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Father convicted of FGM of daughter to appeal his sentence

The man and his wife were jailed in January, in the first case of its kind in Ireland.

A FATHER CONVICTED of allowing female genital mutilation (FGM) to be carried out on his daughter, in the first case of its kind in the nation’s history, is to appeal his conviction and sentence.

The 37-year-old was sentenced to five and a half years in prison by Judge Elma Sheahan at Dublin Circuit Criminal Court in January.

He was also sentenced to three years in prison on a count of child cruelty which the judge ordered to run concurrently with the other sentence.

The defendant had pleaded not guilty to one count of FGM on his daughter, who was then 21 months old, at an address in Dublin on 16 September 2016. He had also pleaded not guilty to one count of child cruelty on the same day.

The man is originally from East Africa but cannot be named to protect the identity of the child.

James MacGuill, solicitor for the appellant, today applied to the Court of Appeal to come on record and asked for a copy of the digital audio recording of his client giving evidence through an interpreter at his trial late last year.

Counsel for the Director of Public Prosecutions (DPP), John Byrne BL, said he was not opposing the application.

President of the Court of Appeal Mr Justice George Birmingham acceded to the request.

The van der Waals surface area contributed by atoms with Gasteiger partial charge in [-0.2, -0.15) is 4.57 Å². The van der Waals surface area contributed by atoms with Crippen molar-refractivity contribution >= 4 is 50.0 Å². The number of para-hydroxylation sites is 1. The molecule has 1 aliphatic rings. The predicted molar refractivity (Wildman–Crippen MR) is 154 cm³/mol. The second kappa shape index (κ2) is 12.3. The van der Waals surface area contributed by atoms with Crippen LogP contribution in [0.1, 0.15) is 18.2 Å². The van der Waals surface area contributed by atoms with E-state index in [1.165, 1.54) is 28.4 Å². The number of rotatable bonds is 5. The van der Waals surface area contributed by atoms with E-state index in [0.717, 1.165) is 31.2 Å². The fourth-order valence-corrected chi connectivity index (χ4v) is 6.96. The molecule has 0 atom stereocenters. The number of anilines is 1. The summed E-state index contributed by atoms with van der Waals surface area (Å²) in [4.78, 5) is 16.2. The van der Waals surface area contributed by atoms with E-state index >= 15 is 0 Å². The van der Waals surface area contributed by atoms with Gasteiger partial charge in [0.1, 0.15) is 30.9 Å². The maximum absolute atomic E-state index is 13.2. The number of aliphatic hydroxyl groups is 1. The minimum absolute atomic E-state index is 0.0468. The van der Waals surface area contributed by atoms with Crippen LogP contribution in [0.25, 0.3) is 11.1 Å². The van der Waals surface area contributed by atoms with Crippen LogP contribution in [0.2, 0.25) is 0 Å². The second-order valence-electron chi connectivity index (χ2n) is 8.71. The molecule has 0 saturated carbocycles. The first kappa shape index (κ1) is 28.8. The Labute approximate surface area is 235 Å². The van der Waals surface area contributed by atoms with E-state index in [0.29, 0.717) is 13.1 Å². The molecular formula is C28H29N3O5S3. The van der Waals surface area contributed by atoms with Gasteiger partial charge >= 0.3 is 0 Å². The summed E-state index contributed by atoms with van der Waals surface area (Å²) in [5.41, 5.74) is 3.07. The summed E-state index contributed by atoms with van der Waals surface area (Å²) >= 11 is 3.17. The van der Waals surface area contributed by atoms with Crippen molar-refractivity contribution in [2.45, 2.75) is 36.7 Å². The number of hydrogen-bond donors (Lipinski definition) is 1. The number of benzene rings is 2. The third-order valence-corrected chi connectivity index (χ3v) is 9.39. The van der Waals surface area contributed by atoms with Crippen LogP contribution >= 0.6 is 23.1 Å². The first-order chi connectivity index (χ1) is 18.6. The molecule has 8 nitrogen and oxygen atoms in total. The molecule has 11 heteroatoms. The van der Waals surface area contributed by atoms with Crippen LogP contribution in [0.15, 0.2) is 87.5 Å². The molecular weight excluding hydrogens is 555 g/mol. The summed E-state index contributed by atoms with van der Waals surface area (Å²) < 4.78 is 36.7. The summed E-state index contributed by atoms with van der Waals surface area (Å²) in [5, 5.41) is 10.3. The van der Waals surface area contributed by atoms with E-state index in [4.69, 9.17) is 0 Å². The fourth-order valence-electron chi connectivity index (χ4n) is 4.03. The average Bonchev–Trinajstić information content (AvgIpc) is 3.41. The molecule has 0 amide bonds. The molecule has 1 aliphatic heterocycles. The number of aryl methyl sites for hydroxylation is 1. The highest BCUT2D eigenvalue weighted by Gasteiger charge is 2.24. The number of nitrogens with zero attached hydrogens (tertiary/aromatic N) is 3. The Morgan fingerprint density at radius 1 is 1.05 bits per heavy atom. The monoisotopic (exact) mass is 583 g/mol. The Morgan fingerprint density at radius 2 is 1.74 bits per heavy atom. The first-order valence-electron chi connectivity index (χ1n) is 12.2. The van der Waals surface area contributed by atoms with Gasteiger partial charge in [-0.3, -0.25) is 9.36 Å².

‘Severe and invasive’

The girl’s mother was sentenced to four years and nine months years in prison for the FGM charge, and two years and nine months for the neglect charge. The sentences will also run concurrently.

Passing sentence on the man and his wife earlier this year, Judge Sheahan noted that the offence of FGM carries a maximum sentence of 14 years in prison.

She said it was important to repeat that this practice is not religious, but rather a cultural belief stemming from the “mistaken belief” it will help the child rather than cause physical and psychological harm.

Judge Sheahan said the child underwent a “severe and invasive procedure without cause” and this would have a real impact on her life in the future. She said the true significance of what had occurred may not become apparent for years to come.

She said the court had no explanation or understanding for why the offence was committed in this particular way to this particular child, nor was it known how it was done or under what conditions the act was performed.

The accused had denied the charges and maintained the child injured herself accidentally by falling on a toy play centre – a claim disputed by medical experts during the course of the trial last November.

Judge Sheahan said the court had concerns regarding the couple’s lack of insight and remorse.

She said the case was aggravated by the nature of the offence itself involving the procurement by both parents of the services of a third party to perform surgical intervention “neither medically warranted nor justifiable”.

Judge Sheahan said it was further compounded by “the most egregious breaches of trust”. She said the court viewed this offence as being not an act born out of anger or loss of self control, but an act carried out in a premeditated and planned manner.

She said the appropriate headline sentence in the absence of mitigation was a term of imprisonment of seven years for both accused.

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Judge Sheahan said the mitigating factors in the case were the previous good character of both accused, that they had brought the child for medical care and that prison was more difficult for foreign nationals.

She noted that prison “may be more difficult” for the accused because of the type of offending involved. She noted the effect losing their parents can have on children.

With reporting by Órla Ryan.

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Alison O'Riordan

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